Employers must be clear and direct with Employees

Clubs of all sizes are reminded that when providing employees with warnings or discussing important employment related matters, clubs must do so in a clear and direct manner. This is despite any social or cultural awkwardness that may arise.
This reminder is timely after the Fair Work Commission (the FWC) in a [recent decision](http://www.austlii.edu.au/cgi-bin/viewdoc/au/cases/cth/FWC/2023/1053.html) ordered a small business to compensate a long-serving sales manager who was terminated via text message and was 72 years of age at the time.
The general manager of Highway Enterprises Pty Ltd, who was of Chinese ethnic background raised his concerns with the sales manager after one month of managing the company, telling him that the quality of his work was “below acceptable level”. After a month the general manager asked him to return the company credit card and told him that he could only use the company car at the company’s discretion.
After a meeting with the sales manager to discuss the reduction of his hours, the general manager texted the employee that “per our discussion on Monday, you don’t need to come in anymore” to which the employee replied, “are you dismissing me?”. Following this the general manager told the sales manager “your role is reduced to an honorary role”. The general manager further told the sales manager that he was “welcome to come in” but was not required to.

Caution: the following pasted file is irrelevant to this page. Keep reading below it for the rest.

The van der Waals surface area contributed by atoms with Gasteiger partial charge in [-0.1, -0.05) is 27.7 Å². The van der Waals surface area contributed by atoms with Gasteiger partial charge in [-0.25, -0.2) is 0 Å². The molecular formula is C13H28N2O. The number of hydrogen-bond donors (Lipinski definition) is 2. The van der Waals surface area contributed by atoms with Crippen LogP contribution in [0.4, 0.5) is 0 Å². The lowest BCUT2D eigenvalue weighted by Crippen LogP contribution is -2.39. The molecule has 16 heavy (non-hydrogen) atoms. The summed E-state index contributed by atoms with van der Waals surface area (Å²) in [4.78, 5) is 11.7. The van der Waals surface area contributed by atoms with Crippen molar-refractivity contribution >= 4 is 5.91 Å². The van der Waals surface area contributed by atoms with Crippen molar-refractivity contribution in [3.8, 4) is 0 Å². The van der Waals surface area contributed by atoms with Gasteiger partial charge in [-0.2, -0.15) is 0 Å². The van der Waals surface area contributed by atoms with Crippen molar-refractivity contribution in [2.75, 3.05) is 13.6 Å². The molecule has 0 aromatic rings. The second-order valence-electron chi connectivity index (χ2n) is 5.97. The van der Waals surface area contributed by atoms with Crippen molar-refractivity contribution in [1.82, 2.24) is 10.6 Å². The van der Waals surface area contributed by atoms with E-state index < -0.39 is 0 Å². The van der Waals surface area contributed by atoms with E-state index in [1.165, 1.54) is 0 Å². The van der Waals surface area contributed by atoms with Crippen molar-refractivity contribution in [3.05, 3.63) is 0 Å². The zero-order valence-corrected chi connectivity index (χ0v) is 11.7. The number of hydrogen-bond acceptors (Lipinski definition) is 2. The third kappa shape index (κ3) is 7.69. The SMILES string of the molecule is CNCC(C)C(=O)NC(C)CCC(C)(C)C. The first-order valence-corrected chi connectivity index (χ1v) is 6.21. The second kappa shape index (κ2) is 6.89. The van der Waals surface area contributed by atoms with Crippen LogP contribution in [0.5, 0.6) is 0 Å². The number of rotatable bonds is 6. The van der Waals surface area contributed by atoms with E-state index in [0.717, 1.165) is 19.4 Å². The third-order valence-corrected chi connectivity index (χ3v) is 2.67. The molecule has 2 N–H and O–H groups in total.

The employee then brought forward an unfair dismissal claim. The company in its defence claimed that “respect for older persons in the ethnic Chinese culture meant that it was inappropriate for (the general manager), being a younger person, to use direct or formal language by way of warning to the sales manager”.
The FWC held that the company did not comply with the Small Business Fair Dismissal Code as it did not give the sales manager a reason for dismissing him and the discussions did not have the character of a warning. The FWC noted that the general manager was however “not to be criticised for respecting his cultural norms nor respecting his cultural norms”.
The FWC reaffirmed that employers have an obligation under “Australian law, to communicate important matters concerning a person’s employment directly and clearly, no matter how well intentioned or culturally awkward”.
While the FWC found that there was a valid reason for dismissal linked to the sales manager’s poor performance, the lack of procedural fairness afforded to the employee meant that the dismissal was harsh.